J.P. Harris isn’t afraid of the back roads.
A lot of bands on tour stick to the interstates, hitting Salt Lake City, Denver, Lawrence, St. Louis, Indianapolis and Philadelphia in one direction, Washington D.C., Richmond, Nashville, Memphis, Oklahoma City, Dallas, Albuquerque, Phoenix and Los Angeles in the other. Sticking to the highways makes the drives easy, with one major market after the next making the tedious part of touring relatively painless.
But those bands that knock out the big cities while also searching out venues in the small towns are the road dogs worthy of the music biz, the people-person bands that earn fans from town to town, whose work ethic and honest approach is reflected in their music. That approach has made country musician Harris and his band The Tough Choices a favorite in Southwest Colorado. They will return to Dolores tonight with a show at the Dolores River Brewery.
“We rarely do a tour where we only play what music people would call ‘major markets.’ We’ve got some great towns that not many other bands play, but we’ve been going to for years,” Harris said. “It ties into the ethos of what I do. I play country music, man. I like going and playing in big cities, it’s fun. But it feels like a moral obligation to play as many small towns as we can because folks really do appreciate it.”
Harris and his band are about as real and authentic as you can get in the realm of country music – his rich voice belts out songs of failed relationships and loneliness, boozing and box cars, all over a whipping band chock-full of twangy Telecaster fills and dripping with pedal-steel.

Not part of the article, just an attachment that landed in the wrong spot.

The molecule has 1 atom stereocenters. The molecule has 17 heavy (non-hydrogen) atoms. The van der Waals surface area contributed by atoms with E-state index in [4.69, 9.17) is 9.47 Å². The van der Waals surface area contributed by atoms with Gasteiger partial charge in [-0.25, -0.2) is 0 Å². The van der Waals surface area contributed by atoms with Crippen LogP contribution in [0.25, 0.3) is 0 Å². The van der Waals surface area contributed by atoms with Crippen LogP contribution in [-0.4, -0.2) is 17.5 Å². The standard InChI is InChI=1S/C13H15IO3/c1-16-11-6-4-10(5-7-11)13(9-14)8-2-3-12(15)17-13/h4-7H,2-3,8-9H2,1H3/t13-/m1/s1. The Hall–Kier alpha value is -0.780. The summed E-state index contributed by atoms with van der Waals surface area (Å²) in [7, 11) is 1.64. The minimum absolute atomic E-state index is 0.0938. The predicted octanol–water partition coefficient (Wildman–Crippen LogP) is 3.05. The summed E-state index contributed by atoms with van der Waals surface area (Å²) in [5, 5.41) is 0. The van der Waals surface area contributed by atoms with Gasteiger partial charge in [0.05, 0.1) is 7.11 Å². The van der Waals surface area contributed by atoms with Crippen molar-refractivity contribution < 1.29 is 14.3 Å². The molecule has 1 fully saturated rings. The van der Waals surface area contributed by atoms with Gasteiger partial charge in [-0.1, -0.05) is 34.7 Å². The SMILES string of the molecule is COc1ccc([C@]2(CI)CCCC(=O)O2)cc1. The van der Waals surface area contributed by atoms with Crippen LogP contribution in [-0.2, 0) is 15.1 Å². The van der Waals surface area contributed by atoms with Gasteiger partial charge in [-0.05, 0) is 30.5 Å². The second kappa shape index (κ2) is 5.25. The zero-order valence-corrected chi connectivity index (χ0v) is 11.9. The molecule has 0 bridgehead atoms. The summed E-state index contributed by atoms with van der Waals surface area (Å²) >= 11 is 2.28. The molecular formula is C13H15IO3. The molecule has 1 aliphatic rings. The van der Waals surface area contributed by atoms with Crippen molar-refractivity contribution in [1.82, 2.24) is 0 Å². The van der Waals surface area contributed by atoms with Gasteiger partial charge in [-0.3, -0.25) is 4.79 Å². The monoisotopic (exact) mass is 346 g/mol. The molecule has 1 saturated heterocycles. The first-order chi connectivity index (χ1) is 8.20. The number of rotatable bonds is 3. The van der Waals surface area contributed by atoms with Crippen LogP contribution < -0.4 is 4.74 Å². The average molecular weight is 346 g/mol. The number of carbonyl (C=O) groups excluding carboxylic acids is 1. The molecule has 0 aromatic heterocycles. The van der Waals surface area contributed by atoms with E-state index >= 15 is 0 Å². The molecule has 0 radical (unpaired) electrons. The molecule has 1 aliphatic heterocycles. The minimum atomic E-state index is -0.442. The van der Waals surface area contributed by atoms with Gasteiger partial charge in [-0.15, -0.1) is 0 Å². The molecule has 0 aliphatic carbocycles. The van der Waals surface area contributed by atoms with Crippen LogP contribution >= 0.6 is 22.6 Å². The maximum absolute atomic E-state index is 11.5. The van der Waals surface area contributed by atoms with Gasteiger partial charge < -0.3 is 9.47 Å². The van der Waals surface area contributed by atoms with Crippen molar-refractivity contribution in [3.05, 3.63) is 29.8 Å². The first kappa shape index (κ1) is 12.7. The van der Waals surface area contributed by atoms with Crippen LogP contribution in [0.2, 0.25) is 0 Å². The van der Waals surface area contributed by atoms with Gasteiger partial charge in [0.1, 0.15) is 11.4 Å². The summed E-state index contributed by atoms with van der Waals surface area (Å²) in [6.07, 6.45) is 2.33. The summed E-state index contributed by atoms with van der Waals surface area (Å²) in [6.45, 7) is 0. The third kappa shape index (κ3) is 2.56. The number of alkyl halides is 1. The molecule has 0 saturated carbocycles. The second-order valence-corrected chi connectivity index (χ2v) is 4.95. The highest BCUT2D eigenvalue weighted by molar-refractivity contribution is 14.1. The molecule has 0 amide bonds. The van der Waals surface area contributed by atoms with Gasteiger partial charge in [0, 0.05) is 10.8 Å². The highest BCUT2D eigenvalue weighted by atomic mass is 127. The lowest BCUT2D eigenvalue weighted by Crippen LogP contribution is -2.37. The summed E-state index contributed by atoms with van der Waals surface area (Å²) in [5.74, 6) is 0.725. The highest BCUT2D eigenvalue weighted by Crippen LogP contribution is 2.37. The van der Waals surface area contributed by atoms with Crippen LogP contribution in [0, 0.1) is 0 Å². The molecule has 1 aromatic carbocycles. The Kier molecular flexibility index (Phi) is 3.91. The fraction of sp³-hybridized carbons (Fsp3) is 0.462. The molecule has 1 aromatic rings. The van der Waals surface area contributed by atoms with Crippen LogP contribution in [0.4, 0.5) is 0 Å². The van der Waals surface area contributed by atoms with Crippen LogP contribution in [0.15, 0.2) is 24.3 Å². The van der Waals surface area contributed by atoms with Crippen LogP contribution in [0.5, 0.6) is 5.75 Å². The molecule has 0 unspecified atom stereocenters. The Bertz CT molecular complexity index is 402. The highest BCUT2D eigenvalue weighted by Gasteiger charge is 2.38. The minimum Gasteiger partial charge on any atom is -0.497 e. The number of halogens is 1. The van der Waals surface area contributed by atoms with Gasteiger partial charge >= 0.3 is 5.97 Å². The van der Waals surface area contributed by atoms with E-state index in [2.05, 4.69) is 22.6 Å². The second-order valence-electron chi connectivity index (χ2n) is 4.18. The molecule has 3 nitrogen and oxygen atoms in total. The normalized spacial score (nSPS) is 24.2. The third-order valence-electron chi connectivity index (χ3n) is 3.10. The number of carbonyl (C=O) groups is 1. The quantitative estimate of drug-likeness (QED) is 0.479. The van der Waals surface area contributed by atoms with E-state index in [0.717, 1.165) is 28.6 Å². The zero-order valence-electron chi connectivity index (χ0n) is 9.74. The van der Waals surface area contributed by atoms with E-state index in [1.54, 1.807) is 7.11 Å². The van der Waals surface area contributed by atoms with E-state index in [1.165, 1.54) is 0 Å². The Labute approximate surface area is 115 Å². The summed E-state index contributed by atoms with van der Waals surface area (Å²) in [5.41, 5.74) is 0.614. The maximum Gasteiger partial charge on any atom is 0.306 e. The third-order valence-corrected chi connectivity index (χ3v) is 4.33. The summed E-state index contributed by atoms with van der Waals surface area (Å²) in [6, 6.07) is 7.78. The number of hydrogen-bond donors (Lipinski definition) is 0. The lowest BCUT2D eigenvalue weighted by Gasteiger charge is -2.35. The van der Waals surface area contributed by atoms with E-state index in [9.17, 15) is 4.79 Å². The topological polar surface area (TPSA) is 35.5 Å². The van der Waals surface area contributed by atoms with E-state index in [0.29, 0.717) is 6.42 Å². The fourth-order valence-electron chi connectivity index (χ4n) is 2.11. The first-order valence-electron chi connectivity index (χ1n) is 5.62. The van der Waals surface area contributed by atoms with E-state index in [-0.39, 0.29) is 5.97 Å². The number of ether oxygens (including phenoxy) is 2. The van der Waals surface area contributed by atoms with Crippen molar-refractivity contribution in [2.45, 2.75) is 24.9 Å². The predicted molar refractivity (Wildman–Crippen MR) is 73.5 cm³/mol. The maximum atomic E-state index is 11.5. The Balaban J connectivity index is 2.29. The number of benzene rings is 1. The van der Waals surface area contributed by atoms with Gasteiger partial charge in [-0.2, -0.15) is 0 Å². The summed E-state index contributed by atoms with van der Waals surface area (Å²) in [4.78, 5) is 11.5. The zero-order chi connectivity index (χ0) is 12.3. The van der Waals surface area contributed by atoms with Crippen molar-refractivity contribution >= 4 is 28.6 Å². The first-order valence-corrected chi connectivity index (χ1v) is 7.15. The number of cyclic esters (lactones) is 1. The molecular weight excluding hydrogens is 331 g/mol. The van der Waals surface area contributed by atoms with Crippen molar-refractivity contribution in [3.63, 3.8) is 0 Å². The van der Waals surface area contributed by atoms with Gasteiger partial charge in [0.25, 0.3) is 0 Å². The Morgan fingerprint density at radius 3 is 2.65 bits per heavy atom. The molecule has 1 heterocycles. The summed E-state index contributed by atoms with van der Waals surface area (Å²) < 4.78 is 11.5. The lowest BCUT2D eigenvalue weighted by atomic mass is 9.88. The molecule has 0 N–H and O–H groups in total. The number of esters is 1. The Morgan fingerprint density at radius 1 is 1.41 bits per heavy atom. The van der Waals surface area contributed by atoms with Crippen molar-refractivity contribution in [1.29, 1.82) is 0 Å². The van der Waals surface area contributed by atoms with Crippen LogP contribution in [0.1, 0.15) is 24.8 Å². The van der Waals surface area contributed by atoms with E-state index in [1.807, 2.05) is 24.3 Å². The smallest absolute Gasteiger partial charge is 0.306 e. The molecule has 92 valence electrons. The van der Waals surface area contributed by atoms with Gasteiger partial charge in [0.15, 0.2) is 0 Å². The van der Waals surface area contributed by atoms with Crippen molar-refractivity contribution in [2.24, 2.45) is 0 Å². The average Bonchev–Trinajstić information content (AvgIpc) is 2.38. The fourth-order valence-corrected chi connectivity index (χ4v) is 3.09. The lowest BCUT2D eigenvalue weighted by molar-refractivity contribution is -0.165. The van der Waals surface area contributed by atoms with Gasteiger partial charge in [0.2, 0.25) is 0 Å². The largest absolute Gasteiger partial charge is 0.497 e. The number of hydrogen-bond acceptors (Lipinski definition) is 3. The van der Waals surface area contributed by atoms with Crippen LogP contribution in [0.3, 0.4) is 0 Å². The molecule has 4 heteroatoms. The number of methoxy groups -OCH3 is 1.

He’s a country songwriter who found his way after trucking down a path of punk rock and heavy metal. Rural living led him to listening to country music, while country music playing and songwriting came at the urging of some of his peers.
“It’s like finding a horse that fits you right. You’re like, ‘I don’t know if I can ride horses. I really like horses, but I’ll just muck stables for now.’ And then you finally get on one that’s the right size and you say, ‘Oh man, that’s a hell of a horse, I guess I can ride horses now.’ When I started writing songs, that was sort of how it happened,” he said. “I wrote two or three and played them for a few friends of mine, older musicians I sort of looked up to and had known for a while. And they all just kind of kept prodding me about it and they said, ‘You write good country songs, you should keep doing it.’ Now, its 10 years later and here I am doing it.”
Harris has strong thoughts about the genre. Well aware of the nonsense that is top-40 country, a style he describes as “truck-country garbage” sadly void of the “highway-scholar” aspect, his brand of country is tied into the true roots of the genre. The situations written about in country songs and the feelings those themes evoke have a broad appeal that can break through any wall – getting your heart ripped out hurts, whether you’ve got five or 5 million dollars in the bank.
“As I got older, the stories in country music and the themes around it just made more sense with the life that I was living. I realized, too, that it was more like a common bridge between people with different cultural backgrounds,” Harris said. “I feel like it spans a lot of different political viewpoints and economic strata, and whether they grew up in the city or the country. There is sort of this one commonality as country music: You know, it’s people’s music.”
Bryant Liggett is a freelance writer and KDUR station manager. Reach him at firstname.lastname@example.org.